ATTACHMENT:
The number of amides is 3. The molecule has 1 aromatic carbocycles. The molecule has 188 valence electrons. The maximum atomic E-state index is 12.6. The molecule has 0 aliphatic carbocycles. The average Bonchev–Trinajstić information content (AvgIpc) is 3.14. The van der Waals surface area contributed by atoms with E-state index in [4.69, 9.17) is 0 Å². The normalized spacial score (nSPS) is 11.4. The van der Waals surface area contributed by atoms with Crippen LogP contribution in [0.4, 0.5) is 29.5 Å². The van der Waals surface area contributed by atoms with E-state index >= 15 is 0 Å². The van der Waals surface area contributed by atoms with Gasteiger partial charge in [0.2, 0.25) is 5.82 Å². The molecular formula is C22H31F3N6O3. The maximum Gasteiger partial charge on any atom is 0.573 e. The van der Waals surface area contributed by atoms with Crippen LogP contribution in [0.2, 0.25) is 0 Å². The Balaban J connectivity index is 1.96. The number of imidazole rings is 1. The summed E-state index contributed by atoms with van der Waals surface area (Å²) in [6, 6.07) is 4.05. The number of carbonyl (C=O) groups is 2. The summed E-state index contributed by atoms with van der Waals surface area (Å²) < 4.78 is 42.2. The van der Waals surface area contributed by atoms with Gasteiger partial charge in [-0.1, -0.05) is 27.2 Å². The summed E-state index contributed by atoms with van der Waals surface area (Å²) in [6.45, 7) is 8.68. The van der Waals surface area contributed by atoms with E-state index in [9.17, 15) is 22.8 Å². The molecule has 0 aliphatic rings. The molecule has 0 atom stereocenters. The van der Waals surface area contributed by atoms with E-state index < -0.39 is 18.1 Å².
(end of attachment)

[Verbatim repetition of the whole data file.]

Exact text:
The number of amides is 3. The molecule has 1 aromatic carbocycles. The molecule has 188 valence electrons. The maximum atomic E-state index is 12.6. The molecule has 0 aliphatic carbocycles. The average Bonchev–Trinajstić information content (AvgIpc) is 3.14. The van der Waals surface area contributed by atoms with E-state index in [4.69, 9.17) is 0 Å². The normalized spacial score (nSPS) is 11.4. The van der Waals surface area contributed by atoms with Crippen LogP contribution in [0.4, 0.5) is 29.5 Å². The van der Waals surface area contributed by atoms with E-state index >= 15 is 0 Å². The van der Waals surface area contributed by atoms with Gasteiger partial charge in [0.2, 0.25) is 5.82 Å². The molecular formula is C22H31F3N6O3. The maximum Gasteiger partial charge on any atom is 0.573 e. The van der Waals surface area contributed by atoms with Crippen LogP contribution in [0.2, 0.25) is 0 Å². The Balaban J connectivity index is 1.96. The number of imidazole rings is 1. The summed E-state index contributed by atoms with van der Waals surface area (Å²) in [6, 6.07) is 4.05. The number of carbonyl (C=O) groups is 2. The summed E-state index contributed by atoms with van der Waals surface area (Å²) < 4.78 is 42.2. The van der Waals surface area contributed by atoms with Gasteiger partial charge in [-0.1, -0.05) is 27.2 Å². The summed E-state index contributed by atoms with van der Waals surface area (Å²) in [6.45, 7) is 8.68. The van der Waals surface area contributed by atoms with E-state index in [9.17, 15) is 22.8 Å². The molecule has 0 aliphatic rings. The molecule has 0 atom stereocenters. The van der Waals surface area contributed by atoms with E-state index < -0.39 is 18.1 Å².